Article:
SCUM (1977 - BBC Version)
A shocking story of the brutality at a British school for young offenders. Ray Winstone (Sexy Beast), portrays a young troublemaker caught between the menacing staff and tough inmates. Banned by the BBC, this has never before been available on home video. Starring a well-known British cast, including Phil Daniels (Quadrophenia) and David Threlfall (Master & Commander). Producer Margaret Matheson also worked on infamous punk rock film, Sid & Nancy.
* Audio Commentary with Stars Phil Daniels and David Threlfall and Producer Margaret Matheson.
* Selected Scenes with Audio Commentary by Star Ray Winstone.
SCUM (1979 - Theatrical Version)
After being banned by the BBC, director Alan Clarke remade Scum as a theatrical feature, utilizing the same story and several of the same actors.
* Audio Commentary with Star Ray Winstone
* Interviews with Producer Clive Parsons & Writer Roy Minton (17 Mins.)
* Poster & Still Galleries
* Theatrical Trailer
MADE IN BRITAIN
Tim Roth portrays a young, intelligent, and sometimes violent skinhead who rebels against all authority, including those who want to help him. A potent portrait of disaffected youth (with a stinging punk rock soundtrack) that remains as relevant today. An unforgettable debut by Tim Roth, who went on to star in such classics as Reservoir Dogs and Pulp Fiction. Written by David Leland, who also scripted Mona Lisa and Wish You Were Here.
* Audio Commentary #1 with Star Tim Roth
* Audio Commentary #2 with Writer David Leland and Producer Margaret Matheson
* Archive Interview with Tim Roth (5 mins.)
* Poster & Still Gallery
In the tradition Lock, Stock & Two Smoking Barrels and Sexy Beast, Gary Oldman stars as the leader of a gang of football hooligans, whose plan to unite rival "firms" for the Championships results in violence.
* Still Galleries
In the inspiration for Gus Van Sant's award-winning film of the same name, a series of killings are committed randomly and without explanation in Northern Ireland. Produced by Danny Boyle (Trainspotting, 28 Days Later).
* Audio Commentary with Producer Danny Boyle
* Memories of Elephant: Interviews with Gary Oldman, David Hare & Molly Clarke (5 mins.)
DIRECTOR: ALAN CLARKE
A documentary featuring rare behind-the-scenes footage and interviews with friends and colleagues of Clarke, including Tim Roth, Danny Boyle, Stephen Frears (High Fidelity, The Grifters), Ray Winstone and Phil Daniels.
* Features rare behind-the-scenes footage and interviews with friends & colleagues of Alan Clarke, including Gary Oldman (Bram Stoker's Dracula), Tim Roth (Reservoir Dogs, Pulp Fiction), (Stephen Frears (High Fidelity), Ray Winstone (Sexy Beast) and Phil Daniels (Quadrophenia).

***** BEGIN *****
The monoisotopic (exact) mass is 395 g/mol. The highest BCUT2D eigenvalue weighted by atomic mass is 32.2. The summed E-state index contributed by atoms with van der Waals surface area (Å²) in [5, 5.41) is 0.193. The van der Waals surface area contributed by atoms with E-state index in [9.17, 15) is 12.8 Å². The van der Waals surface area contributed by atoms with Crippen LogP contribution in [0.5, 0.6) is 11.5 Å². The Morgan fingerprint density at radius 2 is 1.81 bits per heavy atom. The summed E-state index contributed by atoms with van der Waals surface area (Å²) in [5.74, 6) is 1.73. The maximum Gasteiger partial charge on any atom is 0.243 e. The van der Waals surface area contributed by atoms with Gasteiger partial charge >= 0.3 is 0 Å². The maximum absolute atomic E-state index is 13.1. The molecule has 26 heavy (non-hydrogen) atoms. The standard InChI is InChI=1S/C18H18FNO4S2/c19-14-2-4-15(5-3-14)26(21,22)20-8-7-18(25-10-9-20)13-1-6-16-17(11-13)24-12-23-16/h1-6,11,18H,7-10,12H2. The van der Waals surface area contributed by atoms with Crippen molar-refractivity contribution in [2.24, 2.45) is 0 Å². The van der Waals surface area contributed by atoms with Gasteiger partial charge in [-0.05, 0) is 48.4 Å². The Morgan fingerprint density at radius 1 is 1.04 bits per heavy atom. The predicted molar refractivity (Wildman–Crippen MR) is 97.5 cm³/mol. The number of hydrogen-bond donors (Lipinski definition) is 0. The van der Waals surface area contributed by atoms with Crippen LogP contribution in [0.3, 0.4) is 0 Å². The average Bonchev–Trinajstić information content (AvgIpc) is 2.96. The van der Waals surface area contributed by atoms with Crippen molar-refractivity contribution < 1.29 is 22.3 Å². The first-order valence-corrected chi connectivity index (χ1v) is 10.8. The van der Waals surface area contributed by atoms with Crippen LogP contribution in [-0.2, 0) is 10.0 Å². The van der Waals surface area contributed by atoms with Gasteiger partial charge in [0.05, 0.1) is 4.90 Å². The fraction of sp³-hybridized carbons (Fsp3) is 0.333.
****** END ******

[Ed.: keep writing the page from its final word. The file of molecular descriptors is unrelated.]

* Alan Clarke bio.
The son of a bricklayer who also spent some time as a laborer before studying acting and directing in Canada, Clarke (who died in 1990) got his start at the BBC in the 1960s. By 1977, he had directed his explosive and controversial television feature, Scum, starring Ray Winstone (Sexy Beast) as a survivor at a corrupt and brutal juvenile prison. Harrowing, claustrophobic, and deeply tragic, Scum was banned by the BBC for graphic brutality (and, quite likely, criticism of the justice system), leading Clarke to remake it with Winstone and the same script as a 1979 theatrical release. Both versions are included in this set, and each is a unique experience. The earlier Scum is a lean, low-budget, relentlessly nightmarish drama while its second take is moodier, slower, and intermittently shocking.
Disc 3 contains the 1982 Made in Britain, featuring Roth in a brilliant film debut as a ferociously intelligent skinhead determined to rampage his way into oblivion. Written by David Leland (writer-director of The Land Girls), Made in Britain ingeniously turns Roth's character, Trevor, into a sympathetic if irredeemable monster who rejects every effort to force him into Thatcher-era conformity. Disc 4 includes two of Clarke's most interesting films and, at least in this set, the best evidence of a surrealist streak often noted by his contemporaries. The 1998 The Firm stars Gary Oldman in a dazzling performance as a London realtor, Bex, whose hobby is soccer hooliganism. Surrounded by other middle-class mates with nice cars, homes, and families, Bex is essentially a gang ringleader who exchanges violent hostilities with another gang of even better-dressed, better-spoken London soccer fans. Clarke's images of grown men, with lives of real responsibility, beating each other's brains in is too bizarre to shake off. From the same year is Clarke's short, Elephant, in which a wordless series of vignettes about shootings take on a ritual, almost musical, form. The final disc offers a fine, 1991 documentary about Clarke that helps place his films into a personal and stylistic context. --Tom Keogh